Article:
How-To Geek

How to Share Notes with Microsoft OneNote and SkyDrive

Microsoft OneNote is not just about note taking and organizing ideas. OneNote is also a great tool to share our notes with our colleagues or class mates and it helps us to do our note taking faster and better.

People work in teams and we often need to share our work with one another and Microsoft has designed OneNote to make it easy for us to work on our notes together. You may want to read our article on ‘Getting Started with OneNote‘ if you have not used OneNote before.

Sharing Notes in Windows SkyDrive

OneNote is tightly integrated with Windows SkyDrive making it an ideal place to share notes with our friends. SkyDrive stores our notes into a folder and we can share these notes with anyone on the web by sharing our SkyDrive folder.

There are four level of sharing in SkyDrive, ‘Me’ that means only we can see our notes, friends in our windows live contact list, anyone on the web, and specific individual on the web.

Windows SkyDrive will send an email invitation for our friend to sign up with SkyDrive and edit our notes.

Don’t worry if our friend does not have OneNote on their computer, Microsoft provides OneNote for free in Windows SkyDrive, so that our friends can edit notes in their browser.

Hit the synchronize button to download your notes from Skydrive.

We can now see the changes that our friends made in our notes.

Tracking Notes Revisions

OneNote has taken note sharing to a whole new level. When a notebook is shared, each author is identified by a color-coded bar with the author’s initials.

OneNote makes it easy to find recent edits and find the changes that each authors make.

Click on the ‘Find by Authors’ button to view the changes that each author has made.

OneNote save every changes made into a note into ‘Page Versions’.

Think of a page version as a back up of original notes that we can use to restore our notes in case our friends accidentally overwrite our notes.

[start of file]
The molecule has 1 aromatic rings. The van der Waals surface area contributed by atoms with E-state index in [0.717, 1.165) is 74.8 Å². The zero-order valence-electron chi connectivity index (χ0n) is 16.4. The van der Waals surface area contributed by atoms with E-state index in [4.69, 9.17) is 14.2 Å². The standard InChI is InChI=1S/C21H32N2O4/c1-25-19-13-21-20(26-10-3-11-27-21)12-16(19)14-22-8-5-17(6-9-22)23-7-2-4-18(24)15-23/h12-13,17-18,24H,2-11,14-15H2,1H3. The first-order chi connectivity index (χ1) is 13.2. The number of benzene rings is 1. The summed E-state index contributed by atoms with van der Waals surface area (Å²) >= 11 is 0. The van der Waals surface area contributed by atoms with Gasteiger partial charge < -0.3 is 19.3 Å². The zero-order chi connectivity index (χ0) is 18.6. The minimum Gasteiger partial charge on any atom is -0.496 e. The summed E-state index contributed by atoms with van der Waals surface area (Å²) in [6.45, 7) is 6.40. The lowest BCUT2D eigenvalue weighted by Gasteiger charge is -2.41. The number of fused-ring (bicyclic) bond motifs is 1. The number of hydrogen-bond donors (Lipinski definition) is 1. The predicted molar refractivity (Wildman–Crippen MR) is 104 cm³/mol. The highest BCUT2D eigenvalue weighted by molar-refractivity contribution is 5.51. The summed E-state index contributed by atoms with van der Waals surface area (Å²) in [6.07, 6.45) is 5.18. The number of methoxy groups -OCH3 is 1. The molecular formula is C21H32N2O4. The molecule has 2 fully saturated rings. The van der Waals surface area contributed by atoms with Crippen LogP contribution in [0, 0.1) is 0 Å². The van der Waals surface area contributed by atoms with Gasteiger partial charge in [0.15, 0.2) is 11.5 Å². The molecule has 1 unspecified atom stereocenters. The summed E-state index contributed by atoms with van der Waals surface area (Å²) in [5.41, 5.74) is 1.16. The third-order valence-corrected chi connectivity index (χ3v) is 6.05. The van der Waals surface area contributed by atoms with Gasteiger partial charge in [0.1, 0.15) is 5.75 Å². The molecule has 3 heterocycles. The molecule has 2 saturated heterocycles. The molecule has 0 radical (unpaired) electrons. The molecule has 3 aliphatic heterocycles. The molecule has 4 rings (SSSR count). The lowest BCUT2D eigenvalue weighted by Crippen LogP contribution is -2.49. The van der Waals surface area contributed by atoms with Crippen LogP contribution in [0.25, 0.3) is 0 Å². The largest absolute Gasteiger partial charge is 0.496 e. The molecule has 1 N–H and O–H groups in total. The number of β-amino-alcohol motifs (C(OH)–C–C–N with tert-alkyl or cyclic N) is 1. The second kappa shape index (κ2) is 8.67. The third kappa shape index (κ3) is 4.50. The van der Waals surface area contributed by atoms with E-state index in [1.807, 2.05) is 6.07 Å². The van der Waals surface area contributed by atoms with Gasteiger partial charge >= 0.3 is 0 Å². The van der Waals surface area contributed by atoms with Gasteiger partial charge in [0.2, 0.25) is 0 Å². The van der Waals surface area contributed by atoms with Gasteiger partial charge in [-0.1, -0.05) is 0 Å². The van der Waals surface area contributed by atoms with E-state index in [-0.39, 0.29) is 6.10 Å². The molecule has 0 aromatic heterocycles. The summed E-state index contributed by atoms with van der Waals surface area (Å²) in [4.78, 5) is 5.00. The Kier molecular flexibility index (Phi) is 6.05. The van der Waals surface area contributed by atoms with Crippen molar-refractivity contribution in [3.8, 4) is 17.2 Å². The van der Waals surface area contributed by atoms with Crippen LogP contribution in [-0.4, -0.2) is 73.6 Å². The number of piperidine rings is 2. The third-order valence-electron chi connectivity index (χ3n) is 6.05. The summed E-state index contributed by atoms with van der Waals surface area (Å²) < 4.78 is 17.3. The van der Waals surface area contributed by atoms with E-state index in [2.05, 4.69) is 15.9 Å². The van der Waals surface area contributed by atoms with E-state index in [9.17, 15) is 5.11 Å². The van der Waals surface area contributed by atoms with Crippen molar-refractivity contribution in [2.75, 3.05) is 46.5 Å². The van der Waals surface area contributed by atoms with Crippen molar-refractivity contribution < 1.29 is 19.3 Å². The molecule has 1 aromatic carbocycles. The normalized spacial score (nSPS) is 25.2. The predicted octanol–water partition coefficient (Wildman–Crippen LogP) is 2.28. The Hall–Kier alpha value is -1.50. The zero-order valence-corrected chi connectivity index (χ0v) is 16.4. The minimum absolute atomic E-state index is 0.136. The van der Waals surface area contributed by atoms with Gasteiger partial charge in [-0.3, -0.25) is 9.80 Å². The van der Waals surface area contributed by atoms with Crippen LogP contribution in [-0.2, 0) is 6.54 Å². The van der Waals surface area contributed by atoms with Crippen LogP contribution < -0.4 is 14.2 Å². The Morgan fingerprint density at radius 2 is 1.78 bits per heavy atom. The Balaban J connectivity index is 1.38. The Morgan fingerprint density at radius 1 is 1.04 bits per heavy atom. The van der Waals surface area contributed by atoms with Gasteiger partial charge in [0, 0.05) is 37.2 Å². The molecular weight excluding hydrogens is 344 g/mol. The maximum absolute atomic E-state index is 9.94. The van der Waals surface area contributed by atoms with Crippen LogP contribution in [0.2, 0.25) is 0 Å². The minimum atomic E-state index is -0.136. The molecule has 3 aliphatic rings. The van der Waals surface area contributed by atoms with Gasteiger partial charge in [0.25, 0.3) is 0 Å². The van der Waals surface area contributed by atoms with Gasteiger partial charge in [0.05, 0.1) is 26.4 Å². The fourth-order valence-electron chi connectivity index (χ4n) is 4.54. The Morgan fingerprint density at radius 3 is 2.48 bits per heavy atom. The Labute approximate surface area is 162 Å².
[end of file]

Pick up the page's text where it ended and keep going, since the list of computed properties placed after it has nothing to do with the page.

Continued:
OneNote is a great software to collect information, brainstorm, and share our notes with our friends or colleagues. It is packed with the right tools to collaborate our notes with almost anyone.

We love one note because there are a lot of things that we can do with it. We can use OneNote to calculate math , import evernotes files into OneNote, or solving graph equation by adding a mathematics add in. OneNote is an all-round tool that helps us get our work done faster and better.

Zainul spends his time trying to make technology more productive, whether it’s Microsoft Office applications, or learning to use web applications to save time.

  • Published 11/2/10

Comments (8)

  1. Sharon

    I recently upgraded to Microsoft Office 2010. OneNote is second only to Outlook 2010 in helping me organize and increase my productivity. Thanks for showing me yet another way I can utilize OneNote.

  2. Zainul Franciscus

    @Sharon we’re glad that you find this article useful. We always try to find ways to improve productivity with the available software in our machine. We have other articles around Outlook and OneNote that you may find useful:

  3. mandy velasco
  4. LitePack

    Nice intro and great articles on One Note.

    All of the articles have been extremely helpful and made my attempting to use One Note so far less painful.

    Now if i can only find something explain why my desktop can connect to SkyDrive and my laptop can not.

  5. Mary Ann

    Hello! I just started with OneNote 2010 and love it. Is there a way I can view the notes I have saved on the Windows Sky Drive from my phone?

  6. Petie099

    Mary Ann- there is a free app for the iPhone, it’s great, though limited functionality. It looks like also for windows phone and android. Just search the internet for Onenote mobile

  7. Petie099

    I have a question… I now synch my onenote notes using Live on three computers (and an iPhone). I noticed the customized tags aren’t synched, is there a way to do this?

  8. S2

    Unfortunately, the web app version doesn’t seem to support math calculations. I wouldn’t have said anything, but you mentioned that feature above as one of the things you like about OneNote. It’s a shame that’s only available in the desktop version. :-(

    Thanks for the good explanation of how to share OneNote notebooks.

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